Daily Reading for March 25 • The Annunciation
Our Lady was not fifteen years old at the time of the Annunciation. What was the secret which enabled her to translate all this suffering into joy? It was the secret of the twofold love, which our Lord tells us is one and the same: the love of God and the love of man. It is in the Magnificat, that wonderful expression of joy, with which she answered the greeting of her cousin Elizabeth, that our Lady shows this twofold love, and shows how the love of God and the love of man was interlocked in her mind.
If you think of her circumstances at the time, it is astonishing that she should have loved the world as she did, and that she should have felt its sorrows so intensely. She was a country girl who had spent all her life between the temple and a sheltered home. She knew nothing of life in the cities, there was nothing, we would have thought, to fire her imagination with the injustice of the world, nothing to lay its sorrows upon her heart, nothing at all to make any of it a reality to her. Yet clearly, after God, it was the supreme reality.
Today the world’s agony is publicized, exploited, advertised, commercialized. It is thrown in front of our eyes on the screen, it is in the front page news, it is published everywhere in photographs, it is shouted into our ears in every propaganda speech, it is broadcast by the BBC. We cannot possibly avoid knowing it, do what we will. Moreover it is seared and carved on the bodies of the people we meet in the street. Even in London, there are districts where one is abashed by the numbers of mutilated people whom one meets in a single hour. The words of prophecy seem to smite one like a blow: “Is it nothing to you, all you who pass by?”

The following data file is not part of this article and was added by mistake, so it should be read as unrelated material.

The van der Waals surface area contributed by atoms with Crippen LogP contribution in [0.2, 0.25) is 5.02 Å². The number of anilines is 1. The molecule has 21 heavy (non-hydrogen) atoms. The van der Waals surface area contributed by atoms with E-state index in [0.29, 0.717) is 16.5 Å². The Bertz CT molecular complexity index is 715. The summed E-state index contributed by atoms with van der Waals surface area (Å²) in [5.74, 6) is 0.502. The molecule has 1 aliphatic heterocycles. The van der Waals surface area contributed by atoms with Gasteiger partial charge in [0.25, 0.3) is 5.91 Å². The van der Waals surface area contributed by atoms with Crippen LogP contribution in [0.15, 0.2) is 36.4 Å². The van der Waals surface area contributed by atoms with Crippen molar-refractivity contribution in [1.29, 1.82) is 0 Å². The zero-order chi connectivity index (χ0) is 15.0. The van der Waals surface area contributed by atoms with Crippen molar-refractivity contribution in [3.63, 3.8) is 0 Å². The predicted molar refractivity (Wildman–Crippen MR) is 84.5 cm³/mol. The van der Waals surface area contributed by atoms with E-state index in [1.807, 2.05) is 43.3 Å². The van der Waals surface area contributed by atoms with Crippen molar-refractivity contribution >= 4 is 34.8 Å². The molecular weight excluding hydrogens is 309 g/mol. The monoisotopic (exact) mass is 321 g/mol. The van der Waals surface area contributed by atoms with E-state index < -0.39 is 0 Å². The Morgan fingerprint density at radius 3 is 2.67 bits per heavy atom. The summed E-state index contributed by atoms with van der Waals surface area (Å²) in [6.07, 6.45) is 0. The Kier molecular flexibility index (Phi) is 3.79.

How many of us, young or old, really take it to heart, really care at all? How many ask themselves honestly, “What is the root cause of all this? Have I done anything at all to ease one tittle of it? What is the effect of my indifference? Do I want to carry my full share of the weight of the world’s sorrow?” . . .
Our Lady had just such a love for the world—for us! It was that love which made her able to rejoice that her child had come to save the world, cost him and cost her what it must. Her imagination did seize upon our suffering, her heart did go out across the ages to us. Not the politicians of today, but the peasant girl of two thousand years ago knew the root and the remedy for our sorrow . . . because he who now lived in her was the world’s life, and his love would prevail from generation to generation.
From The Mother of Christ by Caryll Houselander (London: Sheed and Ward, 1978).